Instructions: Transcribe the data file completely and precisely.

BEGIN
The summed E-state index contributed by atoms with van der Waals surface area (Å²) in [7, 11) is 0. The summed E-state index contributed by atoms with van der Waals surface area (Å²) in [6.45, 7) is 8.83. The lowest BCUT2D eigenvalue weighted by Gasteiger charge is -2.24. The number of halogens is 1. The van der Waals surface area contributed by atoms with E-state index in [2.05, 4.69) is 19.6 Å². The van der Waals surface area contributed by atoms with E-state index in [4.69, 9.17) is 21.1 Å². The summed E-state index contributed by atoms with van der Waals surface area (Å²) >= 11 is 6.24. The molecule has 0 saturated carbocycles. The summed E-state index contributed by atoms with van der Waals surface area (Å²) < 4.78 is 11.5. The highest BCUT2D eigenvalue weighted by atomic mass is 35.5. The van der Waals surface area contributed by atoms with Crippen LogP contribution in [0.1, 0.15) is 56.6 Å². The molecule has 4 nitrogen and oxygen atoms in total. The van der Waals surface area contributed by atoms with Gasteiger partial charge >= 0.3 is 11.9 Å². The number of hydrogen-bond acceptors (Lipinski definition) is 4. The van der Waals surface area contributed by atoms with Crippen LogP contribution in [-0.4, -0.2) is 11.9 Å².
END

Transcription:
The summed E-state index contributed by atoms with van der Waals surface area (Å²) in [7, 11) is 0. The summed E-state index contributed by atoms with van der Waals surface area (Å²) in [6.45, 7) is 8.83. The lowest BCUT2D eigenvalue weighted by Gasteiger charge is -2.24. The number of halogens is 1. The van der Waals surface area contributed by atoms with E-state index in [2.05, 4.69) is 19.6 Å². The van der Waals surface area contributed by atoms with E-state index in [4.69, 9.17) is 21.1 Å². The summed E-state index contributed by atoms with van der Waals surface area (Å²) >= 11 is 6.24. The molecule has 0 saturated carbocycles. The summed E-state index contributed by atoms with van der Waals surface area (Å²) < 4.78 is 11.5. The highest BCUT2D eigenvalue weighted by atomic mass is 35.5. The van der Waals surface area contributed by atoms with Crippen LogP contribution in [0.1, 0.15) is 56.6 Å². The molecule has 4 nitrogen and oxygen atoms in total. The van der Waals surface area contributed by atoms with Gasteiger partial charge >= 0.3 is 11.9 Å². The number of hydrogen-bond acceptors (Lipinski definition) is 4. The van der Waals surface area contributed by atoms with Crippen LogP contribution in [-0.4, -0.2) is 11.9 Å².